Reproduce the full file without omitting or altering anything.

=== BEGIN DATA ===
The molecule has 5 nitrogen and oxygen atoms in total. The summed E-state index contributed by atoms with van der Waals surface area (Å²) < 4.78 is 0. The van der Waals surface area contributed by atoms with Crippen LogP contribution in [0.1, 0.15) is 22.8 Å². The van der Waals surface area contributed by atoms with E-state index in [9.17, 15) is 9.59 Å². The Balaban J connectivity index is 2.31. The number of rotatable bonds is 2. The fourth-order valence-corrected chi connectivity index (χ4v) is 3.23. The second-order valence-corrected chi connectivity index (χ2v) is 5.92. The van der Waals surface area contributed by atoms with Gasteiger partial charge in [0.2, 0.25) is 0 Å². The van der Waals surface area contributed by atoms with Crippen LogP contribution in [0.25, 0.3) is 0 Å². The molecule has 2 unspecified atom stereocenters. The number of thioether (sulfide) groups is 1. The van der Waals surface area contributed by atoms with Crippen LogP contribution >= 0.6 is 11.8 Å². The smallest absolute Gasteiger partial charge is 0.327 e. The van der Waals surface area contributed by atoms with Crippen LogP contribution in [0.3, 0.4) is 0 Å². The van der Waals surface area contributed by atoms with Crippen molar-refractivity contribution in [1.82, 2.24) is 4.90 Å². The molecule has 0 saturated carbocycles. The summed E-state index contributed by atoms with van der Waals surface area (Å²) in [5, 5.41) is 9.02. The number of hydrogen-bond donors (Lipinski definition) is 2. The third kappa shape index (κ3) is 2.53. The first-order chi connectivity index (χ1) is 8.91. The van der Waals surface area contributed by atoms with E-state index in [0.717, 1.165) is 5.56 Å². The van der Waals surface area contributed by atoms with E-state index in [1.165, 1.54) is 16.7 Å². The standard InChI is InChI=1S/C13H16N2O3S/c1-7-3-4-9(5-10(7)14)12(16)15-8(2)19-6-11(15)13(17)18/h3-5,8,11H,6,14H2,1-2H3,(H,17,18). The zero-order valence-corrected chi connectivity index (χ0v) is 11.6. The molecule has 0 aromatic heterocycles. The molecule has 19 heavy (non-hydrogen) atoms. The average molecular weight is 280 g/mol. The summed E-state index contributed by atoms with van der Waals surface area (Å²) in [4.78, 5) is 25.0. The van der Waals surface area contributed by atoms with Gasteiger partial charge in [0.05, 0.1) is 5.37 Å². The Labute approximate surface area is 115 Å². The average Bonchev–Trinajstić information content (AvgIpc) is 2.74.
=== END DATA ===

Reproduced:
The molecule has 5 nitrogen and oxygen atoms in total. The summed E-state index contributed by atoms with van der Waals surface area (Å²) < 4.78 is 0. The van der Waals surface area contributed by atoms with Crippen LogP contribution in [0.1, 0.15) is 22.8 Å². The van der Waals surface area contributed by atoms with E-state index in [9.17, 15) is 9.59 Å². The Balaban J connectivity index is 2.31. The number of rotatable bonds is 2. The fourth-order valence-corrected chi connectivity index (χ4v) is 3.23. The second-order valence-corrected chi connectivity index (χ2v) is 5.92. The van der Waals surface area contributed by atoms with Gasteiger partial charge in [0.2, 0.25) is 0 Å². The van der Waals surface area contributed by atoms with Crippen LogP contribution in [0.25, 0.3) is 0 Å². The molecule has 2 unspecified atom stereocenters. The number of thioether (sulfide) groups is 1. The van der Waals surface area contributed by atoms with Crippen LogP contribution >= 0.6 is 11.8 Å². The smallest absolute Gasteiger partial charge is 0.327 e. The van der Waals surface area contributed by atoms with Crippen LogP contribution in [0.3, 0.4) is 0 Å². The van der Waals surface area contributed by atoms with Crippen molar-refractivity contribution in [1.82, 2.24) is 4.90 Å². The molecule has 0 saturated carbocycles. The summed E-state index contributed by atoms with van der Waals surface area (Å²) in [5, 5.41) is 9.02. The number of hydrogen-bond donors (Lipinski definition) is 2. The third kappa shape index (κ3) is 2.53. The first-order chi connectivity index (χ1) is 8.91. The van der Waals surface area contributed by atoms with E-state index in [0.717, 1.165) is 5.56 Å². The van der Waals surface area contributed by atoms with E-state index in [1.165, 1.54) is 16.7 Å². The standard InChI is InChI=1S/C13H16N2O3S/c1-7-3-4-9(5-10(7)14)12(16)15-8(2)19-6-11(15)13(17)18/h3-5,8,11H,6,14H2,1-2H3,(H,17,18). The zero-order valence-corrected chi connectivity index (χ0v) is 11.6. The molecule has 0 aromatic heterocycles. The molecule has 19 heavy (non-hydrogen) atoms. The average molecular weight is 280 g/mol. The summed E-state index contributed by atoms with van der Waals surface area (Å²) in [4.78, 5) is 25.0. The van der Waals surface area contributed by atoms with Gasteiger partial charge in [0.05, 0.1) is 5.37 Å². The Labute approximate surface area is 115 Å². The average Bonchev–Trinajstić information content (AvgIpc) is 2.74.